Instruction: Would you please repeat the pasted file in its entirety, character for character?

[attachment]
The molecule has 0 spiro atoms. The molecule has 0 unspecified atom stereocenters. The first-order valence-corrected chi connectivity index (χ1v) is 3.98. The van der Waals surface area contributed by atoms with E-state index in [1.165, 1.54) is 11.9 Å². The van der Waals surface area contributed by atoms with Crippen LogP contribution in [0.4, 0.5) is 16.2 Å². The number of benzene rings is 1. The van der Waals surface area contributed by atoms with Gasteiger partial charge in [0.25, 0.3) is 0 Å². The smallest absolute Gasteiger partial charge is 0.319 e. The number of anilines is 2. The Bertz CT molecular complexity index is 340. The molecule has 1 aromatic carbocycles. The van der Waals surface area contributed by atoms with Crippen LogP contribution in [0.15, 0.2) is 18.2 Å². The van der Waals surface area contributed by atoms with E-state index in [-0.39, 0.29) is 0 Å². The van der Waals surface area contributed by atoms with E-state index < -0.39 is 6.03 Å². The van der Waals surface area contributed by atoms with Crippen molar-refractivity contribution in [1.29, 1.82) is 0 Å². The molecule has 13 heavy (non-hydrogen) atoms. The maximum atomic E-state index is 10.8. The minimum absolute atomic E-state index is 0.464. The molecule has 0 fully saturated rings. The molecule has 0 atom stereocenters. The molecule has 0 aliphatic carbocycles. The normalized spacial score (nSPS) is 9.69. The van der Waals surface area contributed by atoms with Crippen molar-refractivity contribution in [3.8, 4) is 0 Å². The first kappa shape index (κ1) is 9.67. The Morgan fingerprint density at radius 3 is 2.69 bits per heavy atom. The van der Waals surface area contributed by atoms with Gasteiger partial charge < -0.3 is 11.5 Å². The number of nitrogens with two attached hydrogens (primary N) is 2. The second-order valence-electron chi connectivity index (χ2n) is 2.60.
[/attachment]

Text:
The molecule has 0 spiro atoms. The molecule has 0 unspecified atom stereocenters. The first-order valence-corrected chi connectivity index (χ1v) is 3.98. The van der Waals surface area contributed by atoms with E-state index in [1.165, 1.54) is 11.9 Å². The van der Waals surface area contributed by atoms with Crippen LogP contribution in [0.4, 0.5) is 16.2 Å². The number of benzene rings is 1. The van der Waals surface area contributed by atoms with Gasteiger partial charge in [0.25, 0.3) is 0 Å². The smallest absolute Gasteiger partial charge is 0.319 e. The number of anilines is 2. The Bertz CT molecular complexity index is 340. The molecule has 1 aromatic carbocycles. The van der Waals surface area contributed by atoms with Crippen LogP contribution in [0.15, 0.2) is 18.2 Å². The van der Waals surface area contributed by atoms with E-state index in [-0.39, 0.29) is 0 Å². The van der Waals surface area contributed by atoms with E-state index < -0.39 is 6.03 Å². The van der Waals surface area contributed by atoms with Crippen molar-refractivity contribution in [1.29, 1.82) is 0 Å². The molecule has 13 heavy (non-hydrogen) atoms. The maximum atomic E-state index is 10.8. The minimum absolute atomic E-state index is 0.464. The molecule has 0 fully saturated rings. The molecule has 0 atom stereocenters. The molecule has 0 aliphatic carbocycles. The normalized spacial score (nSPS) is 9.69. The van der Waals surface area contributed by atoms with Crippen molar-refractivity contribution in [3.8, 4) is 0 Å². The first kappa shape index (κ1) is 9.67. The Morgan fingerprint density at radius 3 is 2.69 bits per heavy atom. The van der Waals surface area contributed by atoms with Gasteiger partial charge < -0.3 is 11.5 Å². The number of nitrogens with two attached hydrogens (primary N) is 2. The second-order valence-electron chi connectivity index (χ2n) is 2.60.